In addition, you should think about having really ‘light’ mobile services for UK citizens while they’re abroad: if someone needs to get access to information, contact details or help in an emergency, the last thing they want to be concerned about are data roaming charges or even their ability to access data services abroad full-stop. So content delivered, for instance, through a .tel domain would be useful.

    Happy to discuss this further – I’m a digital/social professional by trade! Mark

  8. George Butler says:

    Passport apps #thatisall

  9. Hi FCO,

    We agree with some of the key points above from your other contributors.

    Specifically we would suggest considering:

    – How is ‘mobile’ incorporated into your digital strategy?
    – How digital can enhance your work at all points across your organisation – whether that be at a strategic, policy, operational, business unit, branding and marketing etc level?
    – How is your digital strategy tied into the FCO’s corporate strategy?Understanding this will allow you to plan and monitor the economic and intangible benefits that you are getting from your investments in the FCO’s digital change?
    – How is the aggregation of data and the use of analytics going to be incorporated into your strategy?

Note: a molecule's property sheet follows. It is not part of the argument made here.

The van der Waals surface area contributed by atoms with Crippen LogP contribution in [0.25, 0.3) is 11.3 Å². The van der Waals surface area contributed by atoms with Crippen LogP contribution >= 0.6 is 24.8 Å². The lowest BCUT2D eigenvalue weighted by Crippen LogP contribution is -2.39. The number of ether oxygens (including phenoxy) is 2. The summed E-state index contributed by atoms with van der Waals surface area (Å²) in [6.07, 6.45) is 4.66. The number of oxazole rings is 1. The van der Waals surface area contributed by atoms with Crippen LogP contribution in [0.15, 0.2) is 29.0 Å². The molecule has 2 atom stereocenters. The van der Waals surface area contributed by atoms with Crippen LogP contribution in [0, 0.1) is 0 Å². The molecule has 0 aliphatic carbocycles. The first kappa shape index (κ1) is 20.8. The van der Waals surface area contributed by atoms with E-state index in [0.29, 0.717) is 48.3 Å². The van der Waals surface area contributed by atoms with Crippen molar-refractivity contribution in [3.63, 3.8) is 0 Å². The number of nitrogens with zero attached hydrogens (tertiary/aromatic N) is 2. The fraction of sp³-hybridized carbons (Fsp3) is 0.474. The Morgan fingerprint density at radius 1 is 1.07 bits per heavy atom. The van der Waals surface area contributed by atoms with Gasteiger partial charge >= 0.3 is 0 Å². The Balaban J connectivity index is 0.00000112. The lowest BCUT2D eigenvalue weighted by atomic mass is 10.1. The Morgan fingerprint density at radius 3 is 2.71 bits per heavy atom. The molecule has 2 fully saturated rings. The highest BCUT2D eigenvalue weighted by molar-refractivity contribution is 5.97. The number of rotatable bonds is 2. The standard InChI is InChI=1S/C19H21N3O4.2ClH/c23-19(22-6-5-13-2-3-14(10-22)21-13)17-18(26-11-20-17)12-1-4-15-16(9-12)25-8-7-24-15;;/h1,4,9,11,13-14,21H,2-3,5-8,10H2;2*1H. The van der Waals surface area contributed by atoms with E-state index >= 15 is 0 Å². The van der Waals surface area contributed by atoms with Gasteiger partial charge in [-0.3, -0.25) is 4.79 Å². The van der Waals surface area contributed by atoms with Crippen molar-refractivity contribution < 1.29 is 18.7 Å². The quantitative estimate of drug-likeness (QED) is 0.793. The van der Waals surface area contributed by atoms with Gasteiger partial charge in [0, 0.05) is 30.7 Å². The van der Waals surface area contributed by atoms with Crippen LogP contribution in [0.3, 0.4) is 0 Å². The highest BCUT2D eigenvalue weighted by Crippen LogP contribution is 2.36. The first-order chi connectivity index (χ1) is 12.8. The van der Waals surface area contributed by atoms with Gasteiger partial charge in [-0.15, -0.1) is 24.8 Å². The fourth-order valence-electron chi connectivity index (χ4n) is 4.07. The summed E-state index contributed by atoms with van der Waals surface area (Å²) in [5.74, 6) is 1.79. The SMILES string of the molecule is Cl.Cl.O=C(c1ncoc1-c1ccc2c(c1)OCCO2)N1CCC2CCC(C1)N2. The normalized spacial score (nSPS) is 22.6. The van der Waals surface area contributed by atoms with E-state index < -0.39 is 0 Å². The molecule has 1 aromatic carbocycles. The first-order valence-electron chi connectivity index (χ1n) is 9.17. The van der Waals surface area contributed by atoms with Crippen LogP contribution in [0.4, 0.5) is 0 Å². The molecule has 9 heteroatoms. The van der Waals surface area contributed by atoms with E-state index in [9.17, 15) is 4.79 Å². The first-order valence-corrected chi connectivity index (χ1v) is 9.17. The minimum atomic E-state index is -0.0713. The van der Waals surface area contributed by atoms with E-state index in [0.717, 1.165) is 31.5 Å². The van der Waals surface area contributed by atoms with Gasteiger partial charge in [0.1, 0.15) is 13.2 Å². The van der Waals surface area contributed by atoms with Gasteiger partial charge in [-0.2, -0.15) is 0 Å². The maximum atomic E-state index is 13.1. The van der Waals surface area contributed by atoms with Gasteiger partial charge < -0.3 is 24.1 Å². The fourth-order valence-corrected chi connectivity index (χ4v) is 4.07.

As you’ve rightly identified, digital isn’t just about communicating your message externally to the public through Facebook and Twitter – it is also about improvements in how you operate internally.

    We would advise that your digital strategy should enhance the relationship in your operations between the:

    – FCO and the public (for example improving how you support your work with UK nationals in country, whilst also reducing the cost of your embassy operations)
    – FCO and its employees (for example allowing employees around the world to share best practice, bringing ideas together and enhancing the breadth and depth of those ideas).
    – FCO and other international governments (helping you communicate and engage with global partners, the UK taking a leading role globally)
    – FCO and other government departments (for example how you work with DfID, or the role of the FCO, UKREP and Home office in Brussels)
    – FCO and businesses (for example improvements in the delivery of trade missions, improving how you represent and engage with UK and international business overseas)

    Overall any investment in a digital product or platform should have both a financial and a performance benefit to the organisation.